Caroline Springs train/bus connections: could be a lot better

Caroline Springs Station opened in January, and is already being used by a fair number of people.

But the station has a weakness: it’s in the middle of nowhere, a not-very-pleasant one kilometre walk from the nearest houses.

Which means you pretty much have to use transport to get there: bike, bus, or car.

Of course you shouldn’t have to own a car to be able to use public transport, and relying on getting passengers to the station by car is not only extraordinarily expensive, it doesn’t scale up as the station gets bigger.

Bus to train; train to bus

So given the trains are fairly infrequent most of the time, and the connecting 460 bus is fairly frequent (3 per hour on weekdays; better than most of Melbourne’s appalling middle/outer suburban buses), and the connections are critical to the usability of the station, how good did they make the connections?

It’s easy enough to compare the train and bus connection times. I looked at “up” (bus to Caroline Springs, then the train to the City) and “down” (train from the City, then the bus from Caroline Springs) connection times. Of course some people might travel between the suburb and destinations further out, but I’d assume most would be travelling towards the City.

Caroline Springs Station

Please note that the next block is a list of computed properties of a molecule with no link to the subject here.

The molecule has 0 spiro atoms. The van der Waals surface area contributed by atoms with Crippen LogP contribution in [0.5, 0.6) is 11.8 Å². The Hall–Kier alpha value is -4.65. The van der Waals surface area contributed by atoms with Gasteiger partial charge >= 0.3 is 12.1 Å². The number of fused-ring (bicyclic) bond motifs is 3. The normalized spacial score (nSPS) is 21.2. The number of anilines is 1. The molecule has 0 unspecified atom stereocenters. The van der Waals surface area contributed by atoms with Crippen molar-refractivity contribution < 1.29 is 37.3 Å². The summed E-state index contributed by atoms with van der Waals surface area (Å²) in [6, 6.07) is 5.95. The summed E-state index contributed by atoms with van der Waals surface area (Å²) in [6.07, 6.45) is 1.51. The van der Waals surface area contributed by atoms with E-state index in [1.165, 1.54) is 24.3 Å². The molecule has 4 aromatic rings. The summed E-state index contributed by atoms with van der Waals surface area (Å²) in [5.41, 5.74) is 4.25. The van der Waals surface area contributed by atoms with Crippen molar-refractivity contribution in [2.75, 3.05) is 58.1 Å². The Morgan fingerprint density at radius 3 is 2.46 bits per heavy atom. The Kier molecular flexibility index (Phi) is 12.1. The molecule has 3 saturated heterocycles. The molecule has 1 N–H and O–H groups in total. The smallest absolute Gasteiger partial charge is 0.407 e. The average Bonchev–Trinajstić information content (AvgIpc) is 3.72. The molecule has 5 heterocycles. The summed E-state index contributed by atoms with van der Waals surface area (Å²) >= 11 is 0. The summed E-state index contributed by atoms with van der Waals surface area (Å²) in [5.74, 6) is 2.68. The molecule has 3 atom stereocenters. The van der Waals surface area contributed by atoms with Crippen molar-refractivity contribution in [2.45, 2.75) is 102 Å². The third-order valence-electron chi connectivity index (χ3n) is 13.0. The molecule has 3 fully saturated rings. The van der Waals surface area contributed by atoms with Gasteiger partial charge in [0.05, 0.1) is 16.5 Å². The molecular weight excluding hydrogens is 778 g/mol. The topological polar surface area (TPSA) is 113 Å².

All the connection times are in a spreadsheet here. (Did I mess anything up? Leave a comment.)

Summary results:

Day Direction Trains with bus connection Total trains Average wait time % 10 mins or less
Weekday To City 23 24 0:15 26%
Weekday From City 24 25 0:11 50%
Saturday To City 13 13 0:13 38%
Saturday From City 13 15 0:15 38%
Sunday To City 11 12 0:22 18%
Sunday From City 10 12 0:13 50%

Overall the connections are pretty good at peak times. Most connection times are under 10 minutes, meaning a minimum wait for changing between the trains and bus.

But outside peak times it’s a real mixed bag. At lunchtime weekdays you might face a 28 minute wait for the bus. And if you arrive on the 3pm train from the City during school terms, it’s a 12 minute connection, but outside school terms (eg this week) there’s no bus until after 4pm!

On weekends they’ve clearly prioritised trips to the City in the morning, and trips back in the afternoon. If you live elsewhere but want to visit friends or relatives in Caroline Springs for the day, you may end up facing a 25+ minute wait in both directions. It’s probably quicker to take the bus instead to/from Watergardens, where the trains are far more frequent and the connection times will be shorter.

On Sundays, most connections to the City are terrible. In 8 out of 11 cases, you’ll be waiting more than 20 minutes for the train.

Caroline Springs Station

Where the bus connections really fall down is in the late evening.

  • Monday to Thursday, the last two trains (arriving Caroline Springs at the not exceptionally late times of 9:58pm and 10:47pm) have no bus connection.
  • On Fridays, those two do, but the later arrival (11:58pm) doesn’t.
  • On Saturdays, the last train (arriving 12:17am) has no bus connection.
  • On Sundays, the last two trains (arriving 9:17pm and 10:37pm) have no bus connection.